Catholic Priest Raised Red Flag a Half-century Ago

The Virginian-Pilot
April 6, 2009

It is amazing the lengths that one Roman Catholic priest journeyed, as early as the 1950s, to try to prevent clergy from abusing young boys and girls. And it is troubling that some Catholic leaders have for decades acted as if they were unaware that the shuffling of problem priests among dioceses was not a real solution.

The scandal of priestly sexual abuse erupted in the 1980s and more recently in 2002, in Boston and elsewhere. In 2007 alone, the scandal and associated costs totaled $615 million, according to the U.S. Conference of Catholic Bishops. The amount was $436 million last year.

But an account last week in the National Catholic Reporter, an independent newspaper, detailed that top Catholic leaders would have known about the problems if they had paid attention to the work of the Rev. Gerald Fitzgerald. He founded the Servants of the Paraclete in 1947 (

Fitzgerald's order began assisting priests who suffered from alcoholism and were suspected molesters. Relatively quickly, Fitzgerald became convinced that pedophile priests were unlikely to change and should not be allowed to return to the ministry.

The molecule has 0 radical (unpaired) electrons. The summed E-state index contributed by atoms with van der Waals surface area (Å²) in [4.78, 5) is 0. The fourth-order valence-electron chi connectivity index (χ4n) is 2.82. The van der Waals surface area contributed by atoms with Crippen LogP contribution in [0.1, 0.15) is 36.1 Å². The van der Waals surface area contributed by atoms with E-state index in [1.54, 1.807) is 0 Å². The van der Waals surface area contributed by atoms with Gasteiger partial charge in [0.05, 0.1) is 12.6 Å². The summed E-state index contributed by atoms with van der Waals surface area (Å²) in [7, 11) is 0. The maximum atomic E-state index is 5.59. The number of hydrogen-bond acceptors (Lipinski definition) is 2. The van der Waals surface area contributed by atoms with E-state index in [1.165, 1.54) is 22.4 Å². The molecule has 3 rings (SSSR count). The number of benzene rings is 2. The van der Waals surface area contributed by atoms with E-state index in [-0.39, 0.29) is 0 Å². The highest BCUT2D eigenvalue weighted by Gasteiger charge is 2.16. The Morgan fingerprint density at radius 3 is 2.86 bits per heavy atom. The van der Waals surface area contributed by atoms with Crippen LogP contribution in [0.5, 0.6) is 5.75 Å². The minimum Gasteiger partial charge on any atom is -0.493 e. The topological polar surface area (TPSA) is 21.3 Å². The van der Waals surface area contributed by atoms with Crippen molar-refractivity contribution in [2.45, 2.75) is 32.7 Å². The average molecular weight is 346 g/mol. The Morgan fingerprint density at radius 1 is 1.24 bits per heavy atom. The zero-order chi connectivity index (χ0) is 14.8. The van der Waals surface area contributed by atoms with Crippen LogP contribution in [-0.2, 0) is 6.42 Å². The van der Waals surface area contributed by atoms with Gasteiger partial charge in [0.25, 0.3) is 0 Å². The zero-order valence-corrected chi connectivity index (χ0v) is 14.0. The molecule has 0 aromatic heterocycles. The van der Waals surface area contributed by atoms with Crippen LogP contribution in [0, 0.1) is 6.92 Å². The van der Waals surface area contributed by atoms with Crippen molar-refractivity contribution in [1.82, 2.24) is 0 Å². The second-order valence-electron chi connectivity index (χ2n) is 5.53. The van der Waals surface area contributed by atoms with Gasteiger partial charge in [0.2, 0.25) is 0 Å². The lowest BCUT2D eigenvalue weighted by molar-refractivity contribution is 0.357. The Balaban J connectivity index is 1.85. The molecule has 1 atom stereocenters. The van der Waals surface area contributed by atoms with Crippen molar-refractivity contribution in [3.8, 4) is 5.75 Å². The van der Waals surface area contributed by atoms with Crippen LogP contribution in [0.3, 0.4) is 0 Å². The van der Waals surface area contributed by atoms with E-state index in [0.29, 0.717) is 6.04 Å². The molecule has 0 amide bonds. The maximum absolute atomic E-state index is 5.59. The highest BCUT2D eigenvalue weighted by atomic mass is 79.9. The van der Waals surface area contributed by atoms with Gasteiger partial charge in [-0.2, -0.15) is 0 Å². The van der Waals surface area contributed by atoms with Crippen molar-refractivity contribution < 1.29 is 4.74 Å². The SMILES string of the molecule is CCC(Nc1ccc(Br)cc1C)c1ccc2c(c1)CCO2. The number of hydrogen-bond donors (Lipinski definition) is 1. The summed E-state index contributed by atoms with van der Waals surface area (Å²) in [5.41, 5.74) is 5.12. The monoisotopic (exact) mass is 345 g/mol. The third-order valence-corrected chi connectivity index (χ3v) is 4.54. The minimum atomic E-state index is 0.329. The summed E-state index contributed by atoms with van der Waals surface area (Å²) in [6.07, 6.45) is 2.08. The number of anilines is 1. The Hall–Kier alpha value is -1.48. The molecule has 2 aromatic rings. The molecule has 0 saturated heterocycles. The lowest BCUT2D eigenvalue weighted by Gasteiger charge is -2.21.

His thinking comes through in a series of letters and other correspondence unsealed by a judge in 2007 at the request of a Los Angeles law firm, Kiesel, Boucher & Larson. That firm, which has sued California dioceses on behalf of alleged sex abuse victims, made the documents available to the National Catholic Reporter in February.

Fitzgerald was so concerned about separating pedophiles that he even considered purchasing a Caribbean island to isolate them. In one letter, he noted: "We are amazed to find how often a man who would be behind bars if he were not a priest is entrusted with the cura animarum [cure of souls]."

Fitzgerald met with Pope Paul VI in 1963 to discuss the issue. In a follow-up letter to the pope, he said: "Personally I am not sanguine of the return of priests to active duty who have been addicted to abnormal practices, especially sins with the young."

There are lessons here, for clergy of all stripes and anybody who oversees children: Heed the warnings. Make sure suspected abusers have no contact with kids.

A half-century ago, one priest clearly documented his concerns. Had the Catholic hierarchy acted more forcefully on those warnings, untold young people might have been protected.


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